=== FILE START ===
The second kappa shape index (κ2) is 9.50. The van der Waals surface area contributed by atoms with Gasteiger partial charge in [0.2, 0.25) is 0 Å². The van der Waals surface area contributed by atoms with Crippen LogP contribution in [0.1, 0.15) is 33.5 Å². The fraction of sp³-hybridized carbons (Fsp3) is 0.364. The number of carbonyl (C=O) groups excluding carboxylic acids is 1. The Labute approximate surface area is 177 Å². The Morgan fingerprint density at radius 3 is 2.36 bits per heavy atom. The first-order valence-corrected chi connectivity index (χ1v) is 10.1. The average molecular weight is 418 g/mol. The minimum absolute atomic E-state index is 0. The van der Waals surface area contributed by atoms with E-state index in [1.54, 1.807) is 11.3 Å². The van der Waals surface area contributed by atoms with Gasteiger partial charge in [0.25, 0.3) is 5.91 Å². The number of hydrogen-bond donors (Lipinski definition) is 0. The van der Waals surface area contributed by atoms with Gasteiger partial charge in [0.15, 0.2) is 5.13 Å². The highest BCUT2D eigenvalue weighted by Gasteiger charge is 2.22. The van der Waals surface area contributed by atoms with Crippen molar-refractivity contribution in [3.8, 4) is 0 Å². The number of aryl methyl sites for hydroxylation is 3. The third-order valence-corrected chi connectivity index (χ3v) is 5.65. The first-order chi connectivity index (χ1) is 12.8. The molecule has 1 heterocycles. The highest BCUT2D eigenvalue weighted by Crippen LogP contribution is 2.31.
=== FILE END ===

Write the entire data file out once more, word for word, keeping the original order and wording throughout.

The second kappa shape index (κ2) is 9.50. The van der Waals surface area contributed by atoms with Gasteiger partial charge in [0.2, 0.25) is 0 Å². The van der Waals surface area contributed by atoms with Crippen LogP contribution in [0.1, 0.15) is 33.5 Å². The fraction of sp³-hybridized carbons (Fsp3) is 0.364. The number of carbonyl (C=O) groups excluding carboxylic acids is 1. The Labute approximate surface area is 177 Å². The Morgan fingerprint density at radius 3 is 2.36 bits per heavy atom. The first-order valence-corrected chi connectivity index (χ1v) is 10.1. The average molecular weight is 418 g/mol. The minimum absolute atomic E-state index is 0. The van der Waals surface area contributed by atoms with E-state index in [1.54, 1.807) is 11.3 Å². The van der Waals surface area contributed by atoms with Gasteiger partial charge in [0.25, 0.3) is 5.91 Å². The number of hydrogen-bond donors (Lipinski definition) is 0. The van der Waals surface area contributed by atoms with Gasteiger partial charge in [0.15, 0.2) is 5.13 Å². The highest BCUT2D eigenvalue weighted by Gasteiger charge is 2.22. The van der Waals surface area contributed by atoms with Crippen molar-refractivity contribution in [3.8, 4) is 0 Å². The number of aryl methyl sites for hydroxylation is 3. The third-order valence-corrected chi connectivity index (χ3v) is 5.65. The first-order chi connectivity index (χ1) is 12.8. The molecule has 1 heterocycles. The highest BCUT2D eigenvalue weighted by Crippen LogP contribution is 2.31.